From: Thomas Hockey et al. (eds.). The Biographical Encyclopedia of Astronomers, Springer Reference. New York: Springer, 2007, p. 584


Courtesy of

http://dx.doi.org/10.1007/978-0-387-30400-7_709


Jagannātha Samrā

Narahari Achar


Born(India), circa 1657

Died(India), circa 1744

Jagannātha, the famous Guru of Savāī Jai Singh, hailed originally from Maharāśtra. His father was Ganeśa, and grandfather, Viṭṭhala. At the suggestion of Jai Singh, Jagannātha studied Arabic and Persian and became proficient in both. He translated works on astronomy and mathematics from Arabic into Sanskrit. His major work, Samrā Siddhānta or Siddhāntasārakaustubha, is based on ūsī's version of the Almagest of Ptolemy; the first 13 chapters of Samrā Siddhānta run parallel to the 13 books of the Almagest. Jagannātha also translated Euclid's Elements into Sanskrit in 1719, and the latter work is called Rekhāgaita. He compiled a glossary of technical terms in Sanskrit and composed a work on instrumentation called Yantraprakāra. Jagannātha was himself an observer and regarded observations as the pramāa, or deciding factor, whenever there were discrepancies between theory and observation. He admired Ulugh Beg and the advances in astronomy and mathematics in the Islamic world. Jagannātha did not use telescopes in his observations nor did he include telescopes in his work on astronomical instruments.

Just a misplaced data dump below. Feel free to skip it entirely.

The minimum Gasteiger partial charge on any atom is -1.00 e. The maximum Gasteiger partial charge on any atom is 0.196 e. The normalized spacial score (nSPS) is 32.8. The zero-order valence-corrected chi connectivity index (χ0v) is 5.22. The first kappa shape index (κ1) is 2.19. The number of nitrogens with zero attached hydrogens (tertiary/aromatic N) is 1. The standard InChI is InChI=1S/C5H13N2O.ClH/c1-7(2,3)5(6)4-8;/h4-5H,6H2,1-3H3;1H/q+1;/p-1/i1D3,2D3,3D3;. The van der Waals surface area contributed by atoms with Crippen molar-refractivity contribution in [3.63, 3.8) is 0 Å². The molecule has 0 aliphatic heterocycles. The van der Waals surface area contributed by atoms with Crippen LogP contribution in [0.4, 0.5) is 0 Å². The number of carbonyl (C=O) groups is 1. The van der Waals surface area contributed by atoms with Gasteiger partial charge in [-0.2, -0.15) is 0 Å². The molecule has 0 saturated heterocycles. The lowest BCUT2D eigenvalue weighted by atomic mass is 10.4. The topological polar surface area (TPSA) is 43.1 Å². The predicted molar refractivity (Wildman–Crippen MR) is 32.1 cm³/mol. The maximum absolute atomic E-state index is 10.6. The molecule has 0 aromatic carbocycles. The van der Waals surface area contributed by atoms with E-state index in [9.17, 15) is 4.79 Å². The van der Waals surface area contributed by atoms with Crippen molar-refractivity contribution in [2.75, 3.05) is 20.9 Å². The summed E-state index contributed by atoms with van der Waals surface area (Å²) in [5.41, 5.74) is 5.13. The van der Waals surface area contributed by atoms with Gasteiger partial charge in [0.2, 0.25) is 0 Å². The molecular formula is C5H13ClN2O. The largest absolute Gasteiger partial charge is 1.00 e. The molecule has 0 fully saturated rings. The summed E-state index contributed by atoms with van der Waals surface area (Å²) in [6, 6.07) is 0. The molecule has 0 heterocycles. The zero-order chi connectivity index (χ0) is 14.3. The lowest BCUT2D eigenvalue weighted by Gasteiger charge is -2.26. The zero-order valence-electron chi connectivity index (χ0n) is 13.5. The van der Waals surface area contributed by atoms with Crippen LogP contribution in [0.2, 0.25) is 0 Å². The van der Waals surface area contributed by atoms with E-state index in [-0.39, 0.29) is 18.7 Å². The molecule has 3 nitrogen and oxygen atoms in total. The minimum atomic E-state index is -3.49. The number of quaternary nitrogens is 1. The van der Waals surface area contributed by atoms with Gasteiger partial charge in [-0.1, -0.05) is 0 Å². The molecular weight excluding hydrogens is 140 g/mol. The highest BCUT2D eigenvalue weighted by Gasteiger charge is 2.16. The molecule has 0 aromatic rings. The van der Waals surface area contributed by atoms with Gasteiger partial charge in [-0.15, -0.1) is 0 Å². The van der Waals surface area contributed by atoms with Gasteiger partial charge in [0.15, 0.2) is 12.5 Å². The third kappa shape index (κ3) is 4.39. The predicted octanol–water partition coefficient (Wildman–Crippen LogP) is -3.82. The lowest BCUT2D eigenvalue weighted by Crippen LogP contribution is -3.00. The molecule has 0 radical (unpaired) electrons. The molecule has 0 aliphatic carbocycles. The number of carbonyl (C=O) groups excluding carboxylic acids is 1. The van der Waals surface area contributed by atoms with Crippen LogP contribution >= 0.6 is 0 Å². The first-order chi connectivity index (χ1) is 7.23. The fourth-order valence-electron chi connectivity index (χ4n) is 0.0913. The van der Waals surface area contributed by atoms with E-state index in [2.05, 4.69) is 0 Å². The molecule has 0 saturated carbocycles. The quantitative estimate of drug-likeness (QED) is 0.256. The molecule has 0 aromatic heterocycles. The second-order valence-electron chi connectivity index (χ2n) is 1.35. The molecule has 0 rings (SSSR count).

Selected References

Jagannātha (19011902). The Rekhāgaita or Geometry in Sanskrit. Bombay Sanskrit Series, nos. 61 and 62, edited with notes by K. P. Trivedī. 2 Vols. Bombay: Nirnaya Sagar Press. (This is actually part of the title.)

(19671969). Siddhāntasamrā, edited by Rāmasvarūpa Śarman. 3 Vols. New Delhi: Indian Institute of Astronomical and Sanskrit Research.

Pingree, David. Census of the Exact Sciences in Sanskrit. Series, A. Vol. 3 (1976): 56a58a; Vol. 4 (1981): 95a; Vol. 5 (1994): 113b114a. Philadelphia: American Philosophical Society.

Sharma, V. N. (1995). Sawai Jai Singh and His Astronomy. Delhi: Motilal Banarsidass Publishers.